Forthcoming in Management Science
45 Pages Posted: 16 Apr 2009 Last revised: 29 Oct 2015
Date Written: May 8, 2012
In various industries end-product manufacturers acquire core subsystems from upstream technology provider firms, and focus primarily on efficient end-product integration.We examine the strategic interactions between a technology firm that introduces a new subsystem, and the respective end-product manufacturers (’integrators’). We analyze how the fraction of end-product functionalities pre-packaged into the subsystem impacts the optimal introduction strategy and the relative value appropriation power across the industries. Offering a subsystem that performs many end-product functions has a dual effect on the provider’s profits. On the positive side, the provider extracts a higher ease-of-use rent from the integrators because of the easier/cheaper integration. On the negative side, such subsystems may curtail the adopters’ ability for competitive differentiation, and render adoption less valuable. We discuss the role of subsystem functionality in value appropriation in technology markets, and we highlight the perils of subsystem over-integration.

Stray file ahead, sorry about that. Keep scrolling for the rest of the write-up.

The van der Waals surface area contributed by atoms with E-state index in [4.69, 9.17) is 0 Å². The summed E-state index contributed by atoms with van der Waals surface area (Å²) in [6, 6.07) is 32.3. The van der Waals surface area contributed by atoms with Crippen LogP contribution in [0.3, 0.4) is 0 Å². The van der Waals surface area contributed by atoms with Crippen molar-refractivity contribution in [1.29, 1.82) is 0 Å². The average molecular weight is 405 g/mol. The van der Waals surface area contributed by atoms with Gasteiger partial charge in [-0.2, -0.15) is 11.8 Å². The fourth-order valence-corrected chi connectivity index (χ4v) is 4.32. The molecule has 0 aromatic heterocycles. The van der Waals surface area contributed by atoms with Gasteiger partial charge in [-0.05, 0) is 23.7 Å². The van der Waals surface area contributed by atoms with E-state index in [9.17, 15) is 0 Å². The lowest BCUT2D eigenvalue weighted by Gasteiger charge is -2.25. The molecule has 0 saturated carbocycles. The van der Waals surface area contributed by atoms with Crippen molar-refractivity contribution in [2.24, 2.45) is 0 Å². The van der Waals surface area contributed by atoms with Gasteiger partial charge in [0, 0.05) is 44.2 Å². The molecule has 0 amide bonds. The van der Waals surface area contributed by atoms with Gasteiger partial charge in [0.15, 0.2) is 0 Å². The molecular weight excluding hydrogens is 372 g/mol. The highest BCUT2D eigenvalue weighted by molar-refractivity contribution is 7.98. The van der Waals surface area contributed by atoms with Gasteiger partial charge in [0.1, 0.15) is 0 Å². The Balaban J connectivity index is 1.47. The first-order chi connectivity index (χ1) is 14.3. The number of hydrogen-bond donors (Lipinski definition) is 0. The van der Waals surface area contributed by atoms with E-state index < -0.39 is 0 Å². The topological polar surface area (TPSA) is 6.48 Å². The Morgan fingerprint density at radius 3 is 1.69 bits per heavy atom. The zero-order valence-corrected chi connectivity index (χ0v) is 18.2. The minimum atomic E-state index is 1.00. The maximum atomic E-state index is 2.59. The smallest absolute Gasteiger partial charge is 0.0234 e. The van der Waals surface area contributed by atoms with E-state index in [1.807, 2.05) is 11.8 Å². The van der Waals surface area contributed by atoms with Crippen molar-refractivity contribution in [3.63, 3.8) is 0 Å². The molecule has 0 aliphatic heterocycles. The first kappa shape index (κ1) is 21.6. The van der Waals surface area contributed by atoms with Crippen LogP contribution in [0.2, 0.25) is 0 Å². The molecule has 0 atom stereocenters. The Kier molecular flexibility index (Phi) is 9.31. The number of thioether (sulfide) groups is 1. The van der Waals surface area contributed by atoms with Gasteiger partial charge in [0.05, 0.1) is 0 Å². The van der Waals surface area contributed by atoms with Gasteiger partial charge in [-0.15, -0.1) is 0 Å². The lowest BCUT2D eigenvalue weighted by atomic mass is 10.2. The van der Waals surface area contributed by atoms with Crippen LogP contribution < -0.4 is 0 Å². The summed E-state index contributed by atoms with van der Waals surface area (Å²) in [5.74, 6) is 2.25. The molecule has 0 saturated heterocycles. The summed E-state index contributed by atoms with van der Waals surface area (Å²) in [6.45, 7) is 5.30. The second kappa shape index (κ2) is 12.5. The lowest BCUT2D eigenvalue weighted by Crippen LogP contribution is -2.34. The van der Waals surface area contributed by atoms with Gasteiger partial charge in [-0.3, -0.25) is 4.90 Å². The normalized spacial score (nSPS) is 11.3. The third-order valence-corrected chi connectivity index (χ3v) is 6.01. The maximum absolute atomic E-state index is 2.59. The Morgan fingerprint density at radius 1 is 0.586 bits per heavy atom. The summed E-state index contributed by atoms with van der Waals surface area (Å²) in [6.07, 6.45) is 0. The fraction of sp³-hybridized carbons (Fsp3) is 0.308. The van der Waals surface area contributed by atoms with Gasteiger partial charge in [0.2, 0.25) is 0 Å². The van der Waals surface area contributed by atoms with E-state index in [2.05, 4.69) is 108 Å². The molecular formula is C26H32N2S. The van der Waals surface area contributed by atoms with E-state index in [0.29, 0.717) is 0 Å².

Suggested Citation: Suggested Citation
Erat, Sanjiv and Kavadias, Stelios and Gaimon, Cheryl, The Pitfalls of Subsystem Integration: When Less is More (May 8, 2012). Forthcoming in Management Science. Available at SSRN: https://ssrn.com/abstract=1381624 or http://dx.doi.org/10.2139/ssrn.1381624